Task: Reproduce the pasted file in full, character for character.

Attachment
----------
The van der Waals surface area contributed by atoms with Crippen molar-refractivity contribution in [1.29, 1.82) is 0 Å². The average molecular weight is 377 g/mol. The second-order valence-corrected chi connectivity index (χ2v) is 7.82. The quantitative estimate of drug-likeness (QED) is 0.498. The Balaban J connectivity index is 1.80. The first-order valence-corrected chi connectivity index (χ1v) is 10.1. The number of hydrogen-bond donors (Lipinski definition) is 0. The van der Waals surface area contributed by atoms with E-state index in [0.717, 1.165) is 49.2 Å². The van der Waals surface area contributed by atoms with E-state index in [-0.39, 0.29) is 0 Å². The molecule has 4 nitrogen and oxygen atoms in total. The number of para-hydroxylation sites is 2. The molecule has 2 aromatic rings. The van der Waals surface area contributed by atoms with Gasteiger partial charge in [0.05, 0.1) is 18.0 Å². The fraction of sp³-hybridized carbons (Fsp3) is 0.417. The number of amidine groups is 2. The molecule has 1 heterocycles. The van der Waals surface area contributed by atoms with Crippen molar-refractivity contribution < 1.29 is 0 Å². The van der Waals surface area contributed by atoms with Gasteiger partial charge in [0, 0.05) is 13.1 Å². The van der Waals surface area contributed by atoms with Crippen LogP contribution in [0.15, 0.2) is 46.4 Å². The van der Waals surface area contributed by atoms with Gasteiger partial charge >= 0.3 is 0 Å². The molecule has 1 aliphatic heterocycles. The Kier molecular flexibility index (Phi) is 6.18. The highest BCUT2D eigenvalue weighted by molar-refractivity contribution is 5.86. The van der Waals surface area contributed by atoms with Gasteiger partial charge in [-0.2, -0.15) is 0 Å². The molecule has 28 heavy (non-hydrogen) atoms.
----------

The van der Waals surface area contributed by atoms with Crippen molar-refractivity contribution in [1.29, 1.82) is 0 Å². The average molecular weight is 377 g/mol. The second-order valence-corrected chi connectivity index (χ2v) is 7.82. The quantitative estimate of drug-likeness (QED) is 0.498. The Balaban J connectivity index is 1.80. The first-order valence-corrected chi connectivity index (χ1v) is 10.1. The number of hydrogen-bond donors (Lipinski definition) is 0. The van der Waals surface area contributed by atoms with E-state index in [0.717, 1.165) is 49.2 Å². The van der Waals surface area contributed by atoms with E-state index in [-0.39, 0.29) is 0 Å². The molecule has 4 nitrogen and oxygen atoms in total. The number of para-hydroxylation sites is 2. The molecule has 2 aromatic rings. The van der Waals surface area contributed by atoms with Gasteiger partial charge in [0.05, 0.1) is 18.0 Å². The fraction of sp³-hybridized carbons (Fsp3) is 0.417. The number of amidine groups is 2. The molecule has 1 heterocycles. The van der Waals surface area contributed by atoms with Crippen molar-refractivity contribution < 1.29 is 0 Å². The van der Waals surface area contributed by atoms with Gasteiger partial charge in [0, 0.05) is 13.1 Å². The van der Waals surface area contributed by atoms with Crippen LogP contribution in [0.15, 0.2) is 46.4 Å². The van der Waals surface area contributed by atoms with Gasteiger partial charge >= 0.3 is 0 Å². The molecule has 1 aliphatic heterocycles. The Kier molecular flexibility index (Phi) is 6.18. The highest BCUT2D eigenvalue weighted by molar-refractivity contribution is 5.86. The van der Waals surface area contributed by atoms with Gasteiger partial charge in [-0.2, -0.15) is 0 Å². The molecule has 28 heavy (non-hydrogen) atoms.